February 2, 2013 by Pastor Ben McIntire
The word, “serendipity” turned 259 years old this week. I bet this landmark date passed you by unawares. It would have for me too, but luckily I heard about it on Writer’s Almanac. You can listen to the podcast here: http://writersalmanac.publicradio.org/www_publicradio/tools/media_player/popup.php?name=writers_almanac/2013/01/twa_20130128_64
The following comes from Writer’s Almanac:
On Jan 28, 1754 the word “serendipity” was coined in a letter by writer and parliament member, Horace Walpole, to an English friend. Walpole wrote that he came up with the word after a fairy tale he read, called “The Three Princes of Serendip,” explaining, “as their Highnesses travelled, they were always making discoveries, by accidents and sagacity, of things which they were not in quest of.” Serendip is the Persian word for the island nation of Sri Lanka.
The invention of many wonderful things have been attributed to “serendipity,” including Kellogg’s Corn Flakes, Charles Goodyear’s vulcanization of rubber, inkjet printers, Silly Putty, the Slinky, and chocolate chip cookies. Alexander Fleming discovered penicillin after he left for vacation without disinfecting some of his petri dishes filled with bacteria cultures; when he got back to his lab, he found that the penicillium mold had killed the bacteria. Viagra had been developed to treat hypertension and angina pectoris; it didn’t do such a good job at these things, researchers found during the first phase of clinical trials, but it was good for something else. The principles of radioactivity, X-rays, and infrared radiation were all found when researchers were looking for something else.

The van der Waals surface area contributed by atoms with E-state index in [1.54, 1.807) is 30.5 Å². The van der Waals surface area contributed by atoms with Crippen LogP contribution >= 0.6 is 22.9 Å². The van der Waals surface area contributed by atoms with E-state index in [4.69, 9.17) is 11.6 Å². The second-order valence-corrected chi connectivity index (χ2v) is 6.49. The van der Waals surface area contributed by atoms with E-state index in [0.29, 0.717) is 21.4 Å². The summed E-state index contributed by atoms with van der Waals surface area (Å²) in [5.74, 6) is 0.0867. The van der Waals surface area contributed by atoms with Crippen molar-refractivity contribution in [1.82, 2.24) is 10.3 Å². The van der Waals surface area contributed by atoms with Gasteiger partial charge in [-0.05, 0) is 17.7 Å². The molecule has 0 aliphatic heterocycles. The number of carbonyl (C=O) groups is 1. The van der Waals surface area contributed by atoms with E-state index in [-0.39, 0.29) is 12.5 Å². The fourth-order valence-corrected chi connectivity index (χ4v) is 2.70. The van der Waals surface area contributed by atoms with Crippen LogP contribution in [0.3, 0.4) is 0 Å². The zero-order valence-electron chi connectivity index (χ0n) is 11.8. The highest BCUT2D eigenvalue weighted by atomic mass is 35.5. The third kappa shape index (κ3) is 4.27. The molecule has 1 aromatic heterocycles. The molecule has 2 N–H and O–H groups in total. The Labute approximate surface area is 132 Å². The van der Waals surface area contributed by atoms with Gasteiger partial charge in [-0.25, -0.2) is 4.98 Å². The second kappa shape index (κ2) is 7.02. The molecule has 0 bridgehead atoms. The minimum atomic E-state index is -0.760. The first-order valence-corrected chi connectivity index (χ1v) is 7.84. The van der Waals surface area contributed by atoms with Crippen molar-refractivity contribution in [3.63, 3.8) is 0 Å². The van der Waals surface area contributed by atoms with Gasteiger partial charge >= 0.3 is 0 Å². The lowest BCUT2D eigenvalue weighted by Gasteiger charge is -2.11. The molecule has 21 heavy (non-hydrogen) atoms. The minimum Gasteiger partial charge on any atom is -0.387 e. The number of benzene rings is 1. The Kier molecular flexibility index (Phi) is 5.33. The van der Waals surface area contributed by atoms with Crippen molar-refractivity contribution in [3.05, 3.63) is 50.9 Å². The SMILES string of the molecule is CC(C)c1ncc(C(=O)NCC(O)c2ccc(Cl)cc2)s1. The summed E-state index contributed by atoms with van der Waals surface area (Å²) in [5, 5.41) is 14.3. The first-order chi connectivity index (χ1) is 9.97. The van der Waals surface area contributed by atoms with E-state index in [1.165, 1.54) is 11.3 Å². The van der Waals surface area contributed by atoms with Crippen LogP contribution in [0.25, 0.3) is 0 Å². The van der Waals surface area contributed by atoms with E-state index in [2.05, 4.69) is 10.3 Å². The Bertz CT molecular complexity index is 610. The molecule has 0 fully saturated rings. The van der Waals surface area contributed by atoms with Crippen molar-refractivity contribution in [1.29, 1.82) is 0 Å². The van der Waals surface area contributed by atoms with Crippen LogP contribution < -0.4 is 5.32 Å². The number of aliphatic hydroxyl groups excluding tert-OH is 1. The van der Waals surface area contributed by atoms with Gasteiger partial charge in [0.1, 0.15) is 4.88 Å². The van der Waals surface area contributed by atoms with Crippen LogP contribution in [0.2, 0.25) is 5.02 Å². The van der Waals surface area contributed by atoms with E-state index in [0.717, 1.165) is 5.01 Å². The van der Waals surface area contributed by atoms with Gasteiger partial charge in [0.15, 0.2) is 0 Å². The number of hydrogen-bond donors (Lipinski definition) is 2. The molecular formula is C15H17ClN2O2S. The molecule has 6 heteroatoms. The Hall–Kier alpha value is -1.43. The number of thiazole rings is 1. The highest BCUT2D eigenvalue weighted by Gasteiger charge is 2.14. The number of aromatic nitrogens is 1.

Serendipity is defined as the phenomenon of finding valuable or agreeable things not sought for. The surgeon and medical man, Julius Comroe said, “Serendipity is looking in a haystack for a needle and discovering a farmer’s daughter.”
I loved this segment, which is why I’m sharing it again in this post. Etymology has always fascinated me, and the history behind “serendipity” was not only interesting, but also surprising to me. The last definition I want to share comes from the “Serendipity Bible,” published by Zondervan. “Serendipity is what happens when two or three get together and share their lives and the Holy Spirit does something beautiful when you least expect it.”
Few things open our eyes to the work of the Holy Spirit as serendipity does. But maybe we shouldn’t be so surprised… As St. Paul wrote in Romans 8:28, “We know that all things work together for good for those who love God, who are called according to his purpose.”
Heavenly Father, thank you for all the amazing and wonderful things that have happened to me in my life that have made me the person I am. Help me remember to praise you with a grateful heart each and every day. Amen